French fries is probably the most ordered and devoured dish anywhere in the world. With the entrance of food chains like KFC and McDonald’s in India, the sale of these delectable potato fries sky-rocketed beyond the universe. The availability of these potatoes is also responsible for being the most consumed fast food in India because it is easy to make and easy to sell. But is it really worth it – the calories, the fat and the cancer?
Recent researches done by The International Agency for Research on Cancer establishes that there are some chemical compounds found in some breeds of potatoes which have shown the growth of harmful carcinogens in rodents. They say that the chemical compound, Acrylamide, could be a probable human carcinogen too. Scientists are now gearing up to find breeds of potatoes which have lesser of this toxic compound.
According to scientists, higher levels of Acrylamide is found in potatoes, including french fries, potato wedges and potato chips than other food substances which are cooked over 120 degree celsius. A group of scientists, led by Yi Wang from University of Idaho in US, started researching years ago on healthier varieties of potatoes. Currently, they have been successful in identifying about 140 breeds of potatoes which have less Acrylamide and also, make better french fries like Ranger Russet and Russet Burbank.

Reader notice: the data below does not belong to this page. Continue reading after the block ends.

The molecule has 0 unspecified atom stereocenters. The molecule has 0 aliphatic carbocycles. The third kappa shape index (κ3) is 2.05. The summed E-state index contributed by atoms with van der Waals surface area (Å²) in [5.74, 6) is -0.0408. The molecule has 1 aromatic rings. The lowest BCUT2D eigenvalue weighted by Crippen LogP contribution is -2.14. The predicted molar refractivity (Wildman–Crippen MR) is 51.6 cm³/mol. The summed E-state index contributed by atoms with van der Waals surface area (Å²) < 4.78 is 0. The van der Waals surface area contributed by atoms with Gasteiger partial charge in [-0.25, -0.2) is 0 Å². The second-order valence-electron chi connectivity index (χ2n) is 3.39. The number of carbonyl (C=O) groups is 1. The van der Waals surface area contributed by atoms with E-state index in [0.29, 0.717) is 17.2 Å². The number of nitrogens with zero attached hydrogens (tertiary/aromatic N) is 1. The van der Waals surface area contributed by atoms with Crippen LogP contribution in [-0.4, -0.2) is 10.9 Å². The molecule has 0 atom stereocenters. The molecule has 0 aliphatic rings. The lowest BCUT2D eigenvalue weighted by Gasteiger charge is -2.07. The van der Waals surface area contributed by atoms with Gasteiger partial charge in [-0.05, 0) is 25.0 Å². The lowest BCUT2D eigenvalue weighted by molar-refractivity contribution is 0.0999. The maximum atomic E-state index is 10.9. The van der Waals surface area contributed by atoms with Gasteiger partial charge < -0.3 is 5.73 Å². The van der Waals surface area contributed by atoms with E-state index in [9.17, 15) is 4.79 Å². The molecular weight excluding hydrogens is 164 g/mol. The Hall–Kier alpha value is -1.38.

Apart from Acrylamide, potatoes have polyunsaturated fats which become rancid on constant heating. They break down into several chemicals which may cause irreparable damage to our body. All these chemicals are linked to the composition of raw potatoes. They contain an amino acid called Asparagine, found in many animal and plant food sources, and is a known ancestor of Acrylamide. These amino acids react with sugars and form that intriguing golden coat on the french fries which gives it a crispy texture. This chemical reaction is termed as ‘Malliard Reaction’.
To test the growth of this compound, researchers planted 149 varieties of potatoes, harvested and fried them and tested the amount of Acrylamide. Central Food Technological Research Institute (Mysore) gave recognition to this theory and is conducting several laboratory researches on some Indian varieties of potatoes. India has a huge market for potatoes and these studies hope to identify some Indian varieties of potatoes for safer consumption of french fries.